Katamari Damacy achieves its sense of scale in several ways. The first is by using clear objects of reference. Second, it provides continuity as the player's ball grows. Finally, the player's sensory experience changes with the game's scale.
Katamari Damacy's setting provides it with clear objects of reference that help the player quickly and easily gauge her size. The game is set in a stylized version of the modern world, populated with many objects, from dice to people to cars to houses. These simply-rendered objects immediately provide a cue as to the size of the player's ball. Imagine if the game were set in a fantasy world. The modern player does not have a firm grasp of how big a castle or dragon should be, so scale in this hypothetical Katamari Fantasy would be much more vague.
Likewise, if Katamari Damacy's portrayal of its setting was more realistic, then there would be a wider variety of each type of object, and fewer objects scattered about. There would be several subtly different sizes of car and more variation of houses, while the ground would no longer be littered with neat rows of tulips or clusters of teddy bears.
Another valuable technique that Katamari Damacy uses is continuity of scale. Over the course of a single level, the player's ball grows from a few centimeters to a few meters or more. Objects that were once so large that they didn't register in the player's attention gradually become small enough to absorb. Because this process happens continuously, the player can say, "I recognize that tree; a few minutes ago, I was rolling among its roots."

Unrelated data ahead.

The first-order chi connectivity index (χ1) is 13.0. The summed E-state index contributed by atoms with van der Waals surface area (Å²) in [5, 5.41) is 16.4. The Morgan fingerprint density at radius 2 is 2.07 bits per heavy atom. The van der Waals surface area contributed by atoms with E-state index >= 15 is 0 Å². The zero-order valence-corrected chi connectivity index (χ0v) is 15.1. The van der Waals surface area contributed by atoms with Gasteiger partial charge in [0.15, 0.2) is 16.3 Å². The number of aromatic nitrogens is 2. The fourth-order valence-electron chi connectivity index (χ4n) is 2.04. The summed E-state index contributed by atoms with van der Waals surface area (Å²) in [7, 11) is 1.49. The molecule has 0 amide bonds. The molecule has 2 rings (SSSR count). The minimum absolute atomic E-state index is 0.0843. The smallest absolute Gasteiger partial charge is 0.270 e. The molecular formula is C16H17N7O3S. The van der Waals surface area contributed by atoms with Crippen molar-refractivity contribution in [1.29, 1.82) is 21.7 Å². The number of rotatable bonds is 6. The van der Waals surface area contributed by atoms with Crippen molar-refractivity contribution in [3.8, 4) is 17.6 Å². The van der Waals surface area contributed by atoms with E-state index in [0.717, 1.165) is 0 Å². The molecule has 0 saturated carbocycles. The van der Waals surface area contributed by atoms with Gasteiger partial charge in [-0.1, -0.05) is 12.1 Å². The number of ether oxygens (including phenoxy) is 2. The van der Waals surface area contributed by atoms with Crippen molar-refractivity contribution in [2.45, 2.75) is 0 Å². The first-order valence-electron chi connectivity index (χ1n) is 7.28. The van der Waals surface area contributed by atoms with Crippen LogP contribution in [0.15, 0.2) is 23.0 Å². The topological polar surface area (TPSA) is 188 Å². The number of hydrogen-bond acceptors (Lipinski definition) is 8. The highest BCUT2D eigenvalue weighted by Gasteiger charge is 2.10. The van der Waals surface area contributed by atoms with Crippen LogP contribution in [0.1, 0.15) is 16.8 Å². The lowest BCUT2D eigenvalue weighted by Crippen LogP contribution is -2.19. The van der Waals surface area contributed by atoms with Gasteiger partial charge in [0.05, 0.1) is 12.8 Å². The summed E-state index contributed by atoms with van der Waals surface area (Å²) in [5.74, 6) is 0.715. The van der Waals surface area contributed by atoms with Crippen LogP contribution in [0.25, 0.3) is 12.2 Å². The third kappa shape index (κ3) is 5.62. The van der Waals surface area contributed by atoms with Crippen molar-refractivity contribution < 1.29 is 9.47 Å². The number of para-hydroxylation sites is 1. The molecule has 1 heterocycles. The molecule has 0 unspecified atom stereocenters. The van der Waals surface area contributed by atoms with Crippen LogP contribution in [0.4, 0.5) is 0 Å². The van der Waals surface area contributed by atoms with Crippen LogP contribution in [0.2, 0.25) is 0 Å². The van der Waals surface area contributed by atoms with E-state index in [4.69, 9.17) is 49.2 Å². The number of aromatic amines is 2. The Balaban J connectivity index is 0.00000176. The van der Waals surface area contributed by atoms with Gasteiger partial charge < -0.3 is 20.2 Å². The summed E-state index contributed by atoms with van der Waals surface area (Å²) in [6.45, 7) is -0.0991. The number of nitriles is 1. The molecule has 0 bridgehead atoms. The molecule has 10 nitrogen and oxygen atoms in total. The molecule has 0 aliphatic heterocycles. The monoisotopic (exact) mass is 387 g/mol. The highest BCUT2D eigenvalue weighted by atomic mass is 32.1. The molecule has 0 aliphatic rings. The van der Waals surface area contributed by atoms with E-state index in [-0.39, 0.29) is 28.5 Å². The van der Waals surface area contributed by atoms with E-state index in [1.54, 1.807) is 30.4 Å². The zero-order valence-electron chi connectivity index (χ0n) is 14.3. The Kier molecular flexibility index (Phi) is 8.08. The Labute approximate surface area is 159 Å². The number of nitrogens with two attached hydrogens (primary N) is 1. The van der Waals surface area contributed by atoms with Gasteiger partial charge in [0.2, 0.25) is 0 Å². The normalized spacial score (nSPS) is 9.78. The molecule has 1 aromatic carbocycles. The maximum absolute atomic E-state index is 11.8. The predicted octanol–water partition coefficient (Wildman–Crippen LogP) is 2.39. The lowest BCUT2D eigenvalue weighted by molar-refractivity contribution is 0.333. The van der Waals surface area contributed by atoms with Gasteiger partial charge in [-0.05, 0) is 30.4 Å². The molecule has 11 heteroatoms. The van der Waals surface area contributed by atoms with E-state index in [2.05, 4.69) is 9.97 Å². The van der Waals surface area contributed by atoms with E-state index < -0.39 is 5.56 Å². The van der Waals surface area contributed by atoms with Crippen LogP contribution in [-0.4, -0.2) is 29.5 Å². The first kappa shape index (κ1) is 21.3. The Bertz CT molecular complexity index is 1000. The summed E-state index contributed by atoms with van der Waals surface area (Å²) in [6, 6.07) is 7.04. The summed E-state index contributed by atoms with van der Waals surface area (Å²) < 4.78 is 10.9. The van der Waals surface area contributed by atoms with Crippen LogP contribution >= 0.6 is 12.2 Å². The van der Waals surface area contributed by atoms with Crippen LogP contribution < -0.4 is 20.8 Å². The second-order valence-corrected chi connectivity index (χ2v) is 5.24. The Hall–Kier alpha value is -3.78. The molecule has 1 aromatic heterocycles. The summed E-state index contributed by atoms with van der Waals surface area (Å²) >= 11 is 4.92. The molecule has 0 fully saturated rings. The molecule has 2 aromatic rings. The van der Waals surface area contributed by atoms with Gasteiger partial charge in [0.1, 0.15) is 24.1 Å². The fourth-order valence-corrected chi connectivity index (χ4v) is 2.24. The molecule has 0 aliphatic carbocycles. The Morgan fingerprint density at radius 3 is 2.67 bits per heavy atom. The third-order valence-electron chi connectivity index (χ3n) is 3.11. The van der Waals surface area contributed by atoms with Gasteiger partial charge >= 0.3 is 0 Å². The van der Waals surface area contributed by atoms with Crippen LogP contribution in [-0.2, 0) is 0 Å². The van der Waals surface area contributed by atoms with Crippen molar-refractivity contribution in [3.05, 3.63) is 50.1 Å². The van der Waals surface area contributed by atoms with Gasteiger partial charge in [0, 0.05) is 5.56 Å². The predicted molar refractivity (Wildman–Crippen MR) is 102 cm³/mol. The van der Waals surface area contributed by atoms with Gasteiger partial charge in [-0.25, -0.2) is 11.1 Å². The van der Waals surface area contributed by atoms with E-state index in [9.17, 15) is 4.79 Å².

The developers could have made each size class a seperate level, with one level where the player is the size of an orange, and another where she controls a katamari the size of a beachball. In this case, the player would still have an intellectual awareness of growth, but she would lose the visceral feeling of gradual growth, and the retrospective ability to see the now-tiny place where the level started.
The third technique for highlighting scale is the change in sensation associated with the change in size. A small katamari is nimble but light, able to turn on a dime but liable to be bounced around by larger objects and unable to roll over obstacles with its momentum. A large katamari is the opposite; it's slow and massive. At its largest, a katamari is hard to turn and slow to accelerate, but once it gets going, it plows through or over everything in its path.
In addition to this tactile sensation, there are effective visual cues to size. Each size milestone is associated with a woosh and a zoom out. This presumably serves to mask certain graphical anomalies related to the disappearance of small items, but it also is a compelling message that the ball is indeed getting larger. At the end of a level, when the katamari is as huge as it will get, the camera pulls out far, and the level is obscured by clouds or fog, highlighting the extreme size of the ball.